Nobel Economics Prize Winner Michael Kremer Thought Message Was A Scam

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Harvard economist Michael Kremer, who was awarded Nobel Prize in Economics, said when he first received the news through Skype call, he thought it was a scam.

Written By Aanchal Nigam | Mumbai | Updated On:
Nobel Economics prize

The Nobel Prize in Economic Sciences was awarded to Michael Kremer on October 14 along with Esther Duflo and Abhijit Banerjee. However, when Kremer was first given the news through a Skype call, he thought it was a scam. Only when one of his friends from Sweden had informed that the person needed to speak with him urgently, did the Harvard economist realised that he had been awarded the Nobel Prize in Economics for his experimental approach to alleviate global poverty. The 54-year-old economist said that he has watched the world of economics change over the years to a discipline in which researchers engage more with people on the ground.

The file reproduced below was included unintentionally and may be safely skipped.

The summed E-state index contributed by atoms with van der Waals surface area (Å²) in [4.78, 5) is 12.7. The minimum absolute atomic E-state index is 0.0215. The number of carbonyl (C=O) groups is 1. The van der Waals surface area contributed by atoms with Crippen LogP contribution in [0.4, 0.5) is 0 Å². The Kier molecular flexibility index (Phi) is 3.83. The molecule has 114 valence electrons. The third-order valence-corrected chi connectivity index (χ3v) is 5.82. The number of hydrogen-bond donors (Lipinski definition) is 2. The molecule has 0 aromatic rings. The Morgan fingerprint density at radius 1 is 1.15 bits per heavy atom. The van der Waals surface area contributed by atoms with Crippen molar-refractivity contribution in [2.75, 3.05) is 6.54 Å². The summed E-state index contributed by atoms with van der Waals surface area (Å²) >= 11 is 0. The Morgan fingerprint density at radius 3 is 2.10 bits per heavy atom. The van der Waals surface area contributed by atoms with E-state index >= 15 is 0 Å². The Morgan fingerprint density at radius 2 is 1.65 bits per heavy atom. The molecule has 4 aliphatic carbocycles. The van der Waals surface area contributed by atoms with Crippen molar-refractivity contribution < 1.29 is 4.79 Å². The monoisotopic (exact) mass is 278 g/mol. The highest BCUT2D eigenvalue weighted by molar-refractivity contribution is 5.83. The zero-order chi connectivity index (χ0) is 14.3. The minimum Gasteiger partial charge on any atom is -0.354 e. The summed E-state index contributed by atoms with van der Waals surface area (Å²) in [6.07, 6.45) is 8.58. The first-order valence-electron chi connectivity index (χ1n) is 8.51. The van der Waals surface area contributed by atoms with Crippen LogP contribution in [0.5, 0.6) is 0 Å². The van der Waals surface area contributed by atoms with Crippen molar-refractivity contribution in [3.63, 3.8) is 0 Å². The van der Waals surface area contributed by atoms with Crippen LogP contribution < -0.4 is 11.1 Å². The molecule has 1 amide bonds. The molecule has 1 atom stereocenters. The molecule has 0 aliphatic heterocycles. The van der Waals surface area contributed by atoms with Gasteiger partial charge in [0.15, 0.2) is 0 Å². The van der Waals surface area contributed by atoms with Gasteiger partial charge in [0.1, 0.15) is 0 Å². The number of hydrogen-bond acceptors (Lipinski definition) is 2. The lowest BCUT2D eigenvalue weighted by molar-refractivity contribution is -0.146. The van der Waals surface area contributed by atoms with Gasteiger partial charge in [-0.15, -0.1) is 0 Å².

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Poverty is not intractable

Michael Kremer also believes that global poverty might seem “intractable”, however researchers are learning all the time about what works and what does not and the governments have also become more effective in addressing the real problems. Esther Duflo is the youngest person and the second woman to win a Nobel Prize in Economic Sciences in 2019, along with husband Abhijit Banerjee and Michael Kremer. Kremer also believes that a lot of people these days choose to study Economics to take action against poverty. 

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Nobel Prize in Economics

The Swedish Academy announced the last set of this year’s Nobel prize which included an Indian-American. The Swedish Academy said that the winners have contributed towards the ability to fight global poverty with their work and research. “In just two decades, their new experiment-based approach has transformed development economics, which is now a flourishing field of research,” said the Academy. Over 700 million people still subsist on extremely low incomes. Every year, five million children still die before their fifth birthday, often from diseases that could be prevented or cured with relatively cheap and simple treatments,” it added. 

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(With AP inputs)

By 2030, 40% Indian will not have access to drinking water